And it's not just a Martial Art's issue. After 20 years in IT, it's easy to get to a plateau and just coast.  I've never been able to do that.  If I'm not learning, I'm dying.  This past two weeks, I really had to step up and stretch myself.  For all of that 20 years, my work has been on the server side, no matter the language.  Most of my code is not meant to have a visual component to put in front of the user.  It's been mostly for crunching data, or sending it around the network.  But I was asked to take over some Applet code, and had a lot of fun doing it.  Yes, I am strange enough that working an extra 10 hours a week to get it done was fun (I just can't do that too often).  I'm at a point now that I have to start thinking of the next level.

I've always hated the plateaus.  They range from boring to frustrating. Techniques take 2 or 3 (or more) attempts to make work, code doesn't work like I expected, blocks I thought would work, don't.   I come home with the bruises or extra hours of work because I'm attempting to do something that is just out of my reach.  However, they never stay out of my reach (except that flat snap of Martino's that I may never learn to block and Hassan is just too fast to be human).  The plateau is where I'm learning to reach.  The upswings, where everything comes together, are fun, but they don't go on forever.  Sooner or later it's time to level out and learn what's next.  I've just got to learn to love the process.

Saturday, April 24, 2010

Ubuntu let me down, but let me recover

Ok, I've been running Ubuntu Linux since November.  The only real complaint I've had about it is the sound system turns itself off occasionally if more than one user is logged on (very irritating).

Today, I tried to update to the latest Release Candidate.  I had the time in the afternoon, even though my evening was going to be full.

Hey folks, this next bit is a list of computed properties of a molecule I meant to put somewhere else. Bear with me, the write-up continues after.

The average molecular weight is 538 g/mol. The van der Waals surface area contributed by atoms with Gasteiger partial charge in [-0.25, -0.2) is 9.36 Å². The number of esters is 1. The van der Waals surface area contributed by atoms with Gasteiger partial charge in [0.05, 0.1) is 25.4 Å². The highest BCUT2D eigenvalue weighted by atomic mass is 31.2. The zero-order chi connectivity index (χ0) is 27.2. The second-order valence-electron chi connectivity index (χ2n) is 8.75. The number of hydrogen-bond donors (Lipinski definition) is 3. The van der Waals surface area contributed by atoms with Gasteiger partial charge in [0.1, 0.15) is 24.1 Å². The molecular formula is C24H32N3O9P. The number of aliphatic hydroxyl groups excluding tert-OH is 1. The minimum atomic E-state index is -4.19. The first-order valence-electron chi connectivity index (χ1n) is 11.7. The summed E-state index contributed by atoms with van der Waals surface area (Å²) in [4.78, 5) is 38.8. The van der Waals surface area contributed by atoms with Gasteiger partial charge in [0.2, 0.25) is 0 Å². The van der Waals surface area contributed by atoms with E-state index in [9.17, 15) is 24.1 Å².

After doing the upgrade, my system refused to boot.  This has never happened while using FreeBSD or OpenSolaris.  And since I'm very bad about doing backups, it's beyond a little irritating.

Since a lot of my files are "in the cloud", it's not a fatal problem.  However, I cannot find the original Windows install disk (which I run in Virtual Box).  Since I have some work I am forced to do in Windows from time to time, that is a big problem.  I may be forced to shell out money to get Win7.

I was able to install the old version of Ubuntu along side the new and broken version, which gives me access to the filesystem.  Currently doing the backups I should have been doing, and then I'll wiped the disk, do a fresh install, and restore the data.  Hopefully, before too much longer, I'll be back to normal.

Wednesday, April 7, 2010

Stargate Universe; I'm done

Ok, I really really wanted to like Stargate Universe.  I like the franchise a great deal.  The idea of being trapped in a distance galaxy trying to find their way home did not deter me from wanting to like it, even if it has been done already in Star Trek.  I was hoping for a SG1 type team to get out there and show what we can do.  Explore a little, fight a little, do some techie things.

Then I found out they were going to borrow heavily from Battlestar. I like my stories to have heroes.  In Battlestar, I felt that the original ('80s) story of tragedy and how humans can rise above it had been changed into one of how low could humans go.  How base could they be. blech.  Oh, I understand that Science Fiction is all about the speculative and should expand our conversations, blah, blah, blah.  And I agree.  Make a movie, write a short story, heck even a novel.  But a series?  Come on, it' gets old after the first couple of episodes. If I cannot connect with a character and see some growth, I might as well be watching CSPAN.